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5 Awesome Credit Card Tips For Students

August 17, 2011

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Credit cards can be both a blessing and a curse, and this is especially true for cash-strapped college students. With tuition payments and required textbooks looming, now is a perfect time to snag some credit card tips.

1) Get a credit card

For many college students, it might seem like a good idea to wait until graduation and full-time employment to get a credit card; this unfortunately isn’t the best idea. A major aspect of your credit rating is tied to the length of your credit history, which means that it’s time to get a credit card if you don’t already have one. This will increase the likelihood that you will be approved for an auto loan or mortgage when the time comes. If you don’t yet have a credit history, getting a credit card can be tough. My first credit card was a Chase student Visa that featured a 20% interest rate and an awesome $500 credit limit. Without a credit history, the credit card companies are more or less rolling the dice on your ability to pay them back, so don’t expect to qualify for anything too great right off the bat. You might even have to get a family member or friend to co-sign on your card, which increases the importance of tip #2.

2) Always pay your bill on-time, and in full if possible

The best way to boost your credit score, qualify for a higher credit limit, and decrease interest rates, is to pay your bill on time. This is pretty standard advice, but it’s quite important. Essentially, the more responsible your behavior, the more you will be rewarded in the future. The potential future benefits aside, late fees and interest really suck, which should be reason enough to encourage you to pay your bills on time.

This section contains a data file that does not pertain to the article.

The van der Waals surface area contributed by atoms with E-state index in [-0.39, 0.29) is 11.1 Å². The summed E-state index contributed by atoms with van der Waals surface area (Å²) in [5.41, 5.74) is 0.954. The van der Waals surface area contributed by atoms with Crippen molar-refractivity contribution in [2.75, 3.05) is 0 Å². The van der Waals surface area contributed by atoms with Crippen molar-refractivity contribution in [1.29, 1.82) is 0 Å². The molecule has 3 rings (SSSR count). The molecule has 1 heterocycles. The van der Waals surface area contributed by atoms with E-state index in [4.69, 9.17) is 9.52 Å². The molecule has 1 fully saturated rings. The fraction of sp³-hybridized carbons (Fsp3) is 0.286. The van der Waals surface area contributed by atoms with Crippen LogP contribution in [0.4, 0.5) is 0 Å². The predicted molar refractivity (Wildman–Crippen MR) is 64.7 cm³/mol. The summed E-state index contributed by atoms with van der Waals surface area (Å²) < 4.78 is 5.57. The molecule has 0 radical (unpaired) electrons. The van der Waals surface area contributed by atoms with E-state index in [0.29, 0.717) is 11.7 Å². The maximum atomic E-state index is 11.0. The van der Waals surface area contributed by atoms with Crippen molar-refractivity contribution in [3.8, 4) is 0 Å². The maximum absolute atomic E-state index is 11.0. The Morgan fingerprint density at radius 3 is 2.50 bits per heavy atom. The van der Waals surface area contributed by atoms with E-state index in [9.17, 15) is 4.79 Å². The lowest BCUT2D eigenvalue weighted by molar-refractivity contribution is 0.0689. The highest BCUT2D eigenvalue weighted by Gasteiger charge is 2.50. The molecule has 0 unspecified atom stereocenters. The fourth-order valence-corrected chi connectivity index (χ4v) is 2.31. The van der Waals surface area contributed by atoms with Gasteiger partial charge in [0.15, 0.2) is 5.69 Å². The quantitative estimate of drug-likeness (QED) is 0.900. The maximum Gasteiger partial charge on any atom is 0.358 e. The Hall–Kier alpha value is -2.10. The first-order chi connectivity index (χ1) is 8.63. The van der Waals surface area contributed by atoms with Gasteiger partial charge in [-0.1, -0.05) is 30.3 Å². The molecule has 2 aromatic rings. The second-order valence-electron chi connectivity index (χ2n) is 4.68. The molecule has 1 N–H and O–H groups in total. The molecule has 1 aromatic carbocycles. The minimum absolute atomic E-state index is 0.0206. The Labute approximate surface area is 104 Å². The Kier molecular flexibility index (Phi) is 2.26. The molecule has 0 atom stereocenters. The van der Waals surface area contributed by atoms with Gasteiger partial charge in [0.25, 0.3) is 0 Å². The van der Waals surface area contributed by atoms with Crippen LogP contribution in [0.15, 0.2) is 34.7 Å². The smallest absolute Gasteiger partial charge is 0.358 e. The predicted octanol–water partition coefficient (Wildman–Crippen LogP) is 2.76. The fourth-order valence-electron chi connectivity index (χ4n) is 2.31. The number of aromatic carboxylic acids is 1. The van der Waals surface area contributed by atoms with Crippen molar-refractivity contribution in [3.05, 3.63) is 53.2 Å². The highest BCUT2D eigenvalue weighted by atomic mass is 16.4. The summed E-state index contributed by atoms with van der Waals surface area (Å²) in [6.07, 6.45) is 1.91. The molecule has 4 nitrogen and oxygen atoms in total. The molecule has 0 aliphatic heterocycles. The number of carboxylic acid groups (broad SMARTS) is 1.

3) Take advantage of rewards

If you happen to get a rewards card, you can earn points on every purchase that you make. I essentially make every purchase on my credit card, because I can easily pay it off and keep the reward points. A pretty standard reward percentage is 1%, with additional bonus points available in specific categories of purchases. Over the last year or so, I’ve traded in my rewards points for a few hundred dollars worth of Amazon gift cards, which I then used to purchase items like an external hard drive, for essentially nothing.

4) Know about other benefits

There are several lesser-known benefits of making purchases with a credit card, including extended warranties and buyer protection. When my wife needed a new Macbook Pro earlier this year, we realized that buying it with our Visa card meant that the warranty would be automatically doubled! Instead of having to shell out extra dough for an extended warranty, her laptop is now covered through its second year by Visa.

Buyer protection is equally awesome. If ever you are overcharged for something, you can easily dispute the charge and have the incorrect charge removed. Some cards even offer a 90 day price guarantee, which means that if something you buy goes on sale right after your buy it, the credit card company will refund you the amount extra that you paid. None of these benefits are possible with a check or cash.

5) Control yourself

The scary thing about credit cards is that they can easily lead to losing control of spending habits. Credit cards are a source of financial power, and it’s of the upmost importance that credit card users distinguish between luxuries and necessities. If you have a hard time running up your credit card bill or buying things that you don’t need, it might be a good idea to put your card in a drawer for a while. Do not, however, cancel the credit card; it’s better for your credit score to have an unused credit card then to cancel it and reduce your credit history.

Do you have any tips in regards to students and credit cards? Leave them in the comments!

2 Comments leave one →
  1. August 20, 2011 7:25 am

    nice piece of work with lot of useful information…it helps thank

  2. August 20, 2011 11:10 am

    Having a credit card. It is considered a good thing. But if we do not control it. It may come back to hurt us.

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